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Q: Use of expired Trademark ( Answered,   2 Comments )
Subject: Use of expired Trademark
Category: Business and Money > Advertising and Marketing
Asked by: googans-ga
List Price: $10.00
Posted: 18 May 2005 11:37 PDT
Expires: 17 Jun 2005 11:37 PDT
Question ID: 523002
Several years ago I used to work for a small company, let's call it
"Rotten Smelly Pies, Inc.", and the company had "Rotten Smelly"
registered with the US Patent and Trademark Office (USPTO).  Well the
company is no longer in businees, the corporation is listed as
dissolved in the state incorporation database, and according to the
USPTO the "Rotten Smelly" trademark expired over a year ago, and is
listed as "dead".

I now have my own company (let's call it "My Good Pies, Inc."), and
would like to register the "Rotten Smelly" tradename to use in my
advertising.  I would like to state in my advertising that I used to
work for Rotten Smelly Pies, along with the Rotten Smelly name, and
that I am now providing the same products and services that they used

So is it safe for me to assume that my use of "Rotten Smelly" is legal
and okay since they are out of business, and no longer have the
trademark registration?  Or is it possible that they may come after me
via legal action?
Subject: Re: Use of expired Trademark
Answered By: hagan-ga on 18 May 2005 12:57 PDT
As long as the "Rotten Smelly" people haven't used the mark in the
last three years, you should be okay.
"Q.: How is a trademark abandoned?
"A.: A trademark is abandoned, and the owner no longer has exclusive
trademark protection, if the owner of the mark deliberately stops
using the mark in commerce, makes no attempt to preserve the mark, or
fails to monitor proper use of the mark for a continuous period of
three years or more.
"Q.: What happens to a trademark once it is lost?
"A.: If the trademark is lost due to abandonment or non-use it becomes
available for a new owner to begin the registration process. If the
trademark becomes generic and enters the public domain it becomes
available for use by the general public."

The expired registration is not dispositive.  You don't absolutely
*have* to register a trademark in order for you to own it.  All you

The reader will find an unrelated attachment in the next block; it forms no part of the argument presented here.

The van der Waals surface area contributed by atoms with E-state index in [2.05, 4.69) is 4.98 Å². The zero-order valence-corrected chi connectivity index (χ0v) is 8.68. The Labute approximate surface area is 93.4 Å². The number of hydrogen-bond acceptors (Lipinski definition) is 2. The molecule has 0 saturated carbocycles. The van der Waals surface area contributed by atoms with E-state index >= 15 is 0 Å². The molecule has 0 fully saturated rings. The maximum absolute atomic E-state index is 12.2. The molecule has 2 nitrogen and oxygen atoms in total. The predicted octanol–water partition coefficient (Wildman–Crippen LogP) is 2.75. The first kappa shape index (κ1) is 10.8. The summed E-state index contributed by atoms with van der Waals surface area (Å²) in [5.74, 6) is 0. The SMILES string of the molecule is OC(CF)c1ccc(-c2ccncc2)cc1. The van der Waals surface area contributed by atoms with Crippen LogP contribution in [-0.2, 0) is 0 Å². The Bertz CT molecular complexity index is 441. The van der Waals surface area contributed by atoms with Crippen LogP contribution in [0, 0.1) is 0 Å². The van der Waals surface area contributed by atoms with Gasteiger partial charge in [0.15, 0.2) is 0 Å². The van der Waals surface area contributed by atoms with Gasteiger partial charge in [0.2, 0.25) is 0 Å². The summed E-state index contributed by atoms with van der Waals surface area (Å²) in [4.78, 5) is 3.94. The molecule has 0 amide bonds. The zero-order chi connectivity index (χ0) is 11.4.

have to do is use it regularly in your business.  However, it is
highly recommended that you do register it with the USPTO.
According to the USPTO, "[y]ou can establish rights in a mark based on
legitimate use of the mark. However, owning a federal trademark
registration on the Principal Register provides several
advantages...." including a legal presumption that you own the
exclusive rights to the mark.

So by allowing the registration to expire, they have lost the legal
*presumption* that they are the proper owners.  They can still prove
that they are the proper owners, however, if they can prove that they
have been regularly using the mark in commerce continuously for the
last three years or more.

Clarification of Answer by hagan-ga on 19 May 2005 12:25 PDT
I am embarrassed that I did not think of the "fair use" issue before
ipfan-ga brought it up.  Thank you, ipfan!
The case ipfan is referring to is Playboy Enterprises, Inc. v. Terri
Welles, et al. 162 F.3d 1169 (9th Cir., February 1, 2002), affirming
without commnent the District Court's denial of an injunction in
Playboy's trademark-infringement case against Terri Welles.  Ms.
Welles was describing herself as "Playmate of the Year," which Playboy
argued was a protected mark.  Playboy lost because Ms. Welles was
simply using the mark as an accurate descriptive.  The corollary in
your case would be your calling yourself a "Rotten Smelly" former
employee.  Sure you're using the name, but it's only in the context of
accurate nominative use.  That's not an infringement of the mark.

Nice concise description of the case here:

And the District Court's opinion here:

Thanks again, Ipfan.
Subject: Re: Use of expired Trademark
From: ipfan-ga on 19 May 2005 12:00 PDT
I agree with hagan-ga, but may I add a couple of points to address
your other questions,"I would like to state in my advertising that I
used to
work for Rotten Smelly Pies, along with the Rotten Smelly name, and
that I am now providing the same products and services that they used

That is a subtly different issue that is not fully addressed by the
presumption of abandonment that arises from a three-year period of
non-use.  That presumption can be easily rebutted by Smelly Rotten by
showing some/any use in interstate commerce in the last three years. 
Are you willing to gamble that they have made absolutely no use for
the last three years?  Remember--it is a rebuttable presumption of

That issue aside, under the law of trademark fair use (yes, trademark
law has fair use, too), you are free to use their mark in a factual
manner to describe the fact you used to work for them--even if they
still have a protectible interest in the mark.  I will look up and
post a link to the seminal Terri Welles case that talks about
nominative fair use later, unless someone else beats me to it.
Subject: Re: Use of expired Trademark
From: ipfan-ga on 19 May 2005 13:23 PDT
I always giggle whenever I use the adjective "seminal" to describe the
Terri Welles case . . .

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